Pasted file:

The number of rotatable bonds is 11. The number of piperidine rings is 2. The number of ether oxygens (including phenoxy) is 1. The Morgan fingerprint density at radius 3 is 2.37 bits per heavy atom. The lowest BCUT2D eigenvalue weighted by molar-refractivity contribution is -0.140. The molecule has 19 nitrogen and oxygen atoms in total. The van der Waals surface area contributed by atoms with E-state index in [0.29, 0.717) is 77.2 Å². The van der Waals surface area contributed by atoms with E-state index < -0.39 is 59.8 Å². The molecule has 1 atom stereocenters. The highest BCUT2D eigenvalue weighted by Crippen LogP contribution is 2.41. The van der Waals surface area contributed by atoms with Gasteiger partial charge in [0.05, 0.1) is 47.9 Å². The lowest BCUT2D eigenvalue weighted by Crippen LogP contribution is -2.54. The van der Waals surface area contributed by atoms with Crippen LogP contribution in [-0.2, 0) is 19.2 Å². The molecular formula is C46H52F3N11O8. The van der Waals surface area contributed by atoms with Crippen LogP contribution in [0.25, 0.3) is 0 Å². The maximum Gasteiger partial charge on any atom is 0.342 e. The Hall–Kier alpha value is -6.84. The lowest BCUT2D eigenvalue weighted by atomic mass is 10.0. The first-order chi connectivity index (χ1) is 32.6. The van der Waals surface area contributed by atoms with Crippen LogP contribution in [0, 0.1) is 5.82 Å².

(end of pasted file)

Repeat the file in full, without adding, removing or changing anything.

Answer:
The number of rotatable bonds is 11. The number of piperidine rings is 2. The number of ether oxygens (including phenoxy) is 1. The Morgan fingerprint density at radius 3 is 2.37 bits per heavy atom. The lowest BCUT2D eigenvalue weighted by molar-refractivity contribution is -0.140. The molecule has 19 nitrogen and oxygen atoms in total. The van der Waals surface area contributed by atoms with E-state index in [0.29, 0.717) is 77.2 Å². The van der Waals surface area contributed by atoms with E-state index < -0.39 is 59.8 Å². The molecule has 1 atom stereocenters. The highest BCUT2D eigenvalue weighted by Crippen LogP contribution is 2.41. The van der Waals surface area contributed by atoms with Gasteiger partial charge in [0.05, 0.1) is 47.9 Å². The lowest BCUT2D eigenvalue weighted by Crippen LogP contribution is -2.54. The van der Waals surface area contributed by atoms with Crippen LogP contribution in [-0.2, 0) is 19.2 Å². The molecular formula is C46H52F3N11O8. The van der Waals surface area contributed by atoms with Crippen LogP contribution in [0.25, 0.3) is 0 Å². The maximum Gasteiger partial charge on any atom is 0.342 e. The Hall–Kier alpha value is -6.84. The lowest BCUT2D eigenvalue weighted by atomic mass is 10.0. The first-order chi connectivity index (χ1) is 32.6. The van der Waals surface area contributed by atoms with Crippen LogP contribution in [0, 0.1) is 5.82 Å².